“A motor vehicle, every trailer drawn thereby and all parts and accessories of such vehicle and trailer shall at all times be in such condition at all times be such, that no danger is caused or is likely to be caused to any person in or on the vehicle or trailer or on a road. Also no motor vehicle or trailer shall be used for any purpose for which it is so unsuitable as to cause or be likely to cause danger or nuisance to any person in or on the vehicle or trailer or on a road.”
The Road Vehicles Construction & Use regulations state:
Why Purchase Truck Insurance Read More
Why Purchase Truck Insurance?
The purchase of truck insurance is a legal requirement to operate a business in the UK. Without it you or your business would be open to claims that if excessive could close down your profitable operation. Many types of accident can happen even when being extra careful that is why they are called accidents, the insurance can also cover goods in transit, personal liability and loss of earnings. Depending on the type of business you may also which to cover tools, machinery, cargo and goods transported or held in storage. Quotes can easily be tailored to the owner drivers individual needs, providing the necessary cover to ensure you are not at financial risk as a result of an operating accident.
Having your trucking business covered with adequate protection can let you get on with running your business without concerns for possible future claims against you or one if you're employed drivers. Such claims resulting from an accident could lead even if not your fault to crippling expensive legal bills which if you can not pay will most likely result in losing in any court case and possibly the downfall of your lucrative haulage business. Having truck insurance in place will ensure that you can continue your haulage operation whilst you have third party claims pending against your commercial or private haulage business.
Ways to Reduce Policy Costs
Insurance costs are based on how an underwriter determines their risk of you or your business making claims against them, if you can show that you have taken precautions to reduce the likelihood of making some types of claims then this will be reflected directly in reduced insurance premiums for your trucker business. Below we have listed some of the common approaches that can lead to reduced costs and at the same time are easily implemented.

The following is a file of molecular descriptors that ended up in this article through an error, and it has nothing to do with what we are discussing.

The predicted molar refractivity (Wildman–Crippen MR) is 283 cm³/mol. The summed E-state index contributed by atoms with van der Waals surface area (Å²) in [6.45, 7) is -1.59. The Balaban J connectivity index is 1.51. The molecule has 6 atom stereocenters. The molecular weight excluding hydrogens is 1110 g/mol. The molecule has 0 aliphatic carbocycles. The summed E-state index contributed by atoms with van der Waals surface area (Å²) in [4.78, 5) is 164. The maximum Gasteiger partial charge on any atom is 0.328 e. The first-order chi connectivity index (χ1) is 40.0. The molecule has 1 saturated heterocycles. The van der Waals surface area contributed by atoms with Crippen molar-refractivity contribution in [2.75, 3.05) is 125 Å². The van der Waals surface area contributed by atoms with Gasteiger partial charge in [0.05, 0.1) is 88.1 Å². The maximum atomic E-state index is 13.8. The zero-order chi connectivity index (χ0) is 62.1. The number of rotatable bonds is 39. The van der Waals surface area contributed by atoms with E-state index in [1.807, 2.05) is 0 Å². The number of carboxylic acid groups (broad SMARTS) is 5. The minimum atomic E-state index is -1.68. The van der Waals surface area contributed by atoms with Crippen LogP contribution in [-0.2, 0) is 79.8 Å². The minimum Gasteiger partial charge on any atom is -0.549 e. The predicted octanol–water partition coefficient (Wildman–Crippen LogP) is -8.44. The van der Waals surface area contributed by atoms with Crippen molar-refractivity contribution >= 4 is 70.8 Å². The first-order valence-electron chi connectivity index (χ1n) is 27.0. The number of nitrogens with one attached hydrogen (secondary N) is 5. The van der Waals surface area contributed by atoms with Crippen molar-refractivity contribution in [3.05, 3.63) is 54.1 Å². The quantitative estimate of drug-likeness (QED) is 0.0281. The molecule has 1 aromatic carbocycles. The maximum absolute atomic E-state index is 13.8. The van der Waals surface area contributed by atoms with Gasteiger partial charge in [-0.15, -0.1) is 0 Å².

- Driver Background Checks : Drivers that have a history of claims will increase your insurance costs as they will obvoisoly be seen as an added risk, also drivers under 25 will incur a higher premium based on age and accident statistics, so whilst the young driver may be one of the better drivers in the eyes of the underwriter he/she are seen as extra risk. Choosing your drivers based on the impact on your insurance costs would be a wise choice.
- Reduce administration costs: Simply arranging one annual payment will lead towards less overheads for everyone in the insurance loop, resulting in lower costs which should be passed onto you in terms of a lower premium which will continuation of an annual payment arrangement.
- Fleet Insurance : Often overlooked, but if you have more than one business truck it will pay to consider taking out fleet cover instead of taking out individual policies.
- Truck Security: Making your Truck or fleet of trucks secure and safe should help to bring down the premium price ever further, safe secure parking with additional safety devices ( insurance industry approved ) such as immobiliser, GPS tracking devices and black boxes will help towards to lower annual or monthly insurance premiums.
- Any Driver: If possible limit your policy to named driver or drivers, but if needed any driver insurance is also available at a slight higher cost.
Driver CPC: the basics
Driver CPC stands for 'Certificate of Professional Competence'. This is to ensure that bus, coach and lorry drivers are continually kept abreast UK safety on and off the road and carries on throughout your driving career.
Quick Reference to types of Haulage Vehicles
Articulated Lorries (Artics) are the main vehicle category to transport goods by road. This combines a tractor unit with a trailer using a turn-table device. Artics have different types of trailers some of the most common are listed below:
- Flatbed trailer - Most versatile and can be used for almost any kind of cargo one disadvantage is that the goods need to be protected from the elements and theft.
- Tilt trailer - Similar to the flat bed trailer, but with a removable canopy.
- Curtain side - Most common vehicle for road haulage and comes with a rigid roof and rear doors. The sides are PVC curtains that can be drawn back for easy loading and unloading.
- Box trailer - Boxed rigid unit, with loading through back doors. A must for long haulage or for valuable goods.
- Road train - a rigid vehicle at the front, which pulls a trailer behind it.
- Swap-body system -Not common and have been designed to accommodate standard cargo containers.
- Low-loaders - Can be used for transporting heavy machinery and other outsize goods. Set low to the ground for easy loading.
SOME TECHNICAL TERMS EXPLAINED
- AXLE WEIGHT : The total weight transmitted to the road by all the wheels on one axle.
- GROSS VEHICLE WEIGHT: The weight of a vehicle and its load.
- TRAIN WEIGHT: The weight of a vehicle, a trailer and its load. PLATED WEIGHT.
- PLATED WEIGHT: Either the design weight limit given on a manufacturer’s plate or the legal weight limit given on the Department’s plate
- DRAW-BAR TRAILER: A trailer pulled by a rigid vehicle.
- SEMI-TRAILER: A trailer forming part of an articulated vehicle.
- ARTICULATED VEHICLE: A tractor unit with a semi-trailer attached where part of the load is borne by the drawing vehicle.
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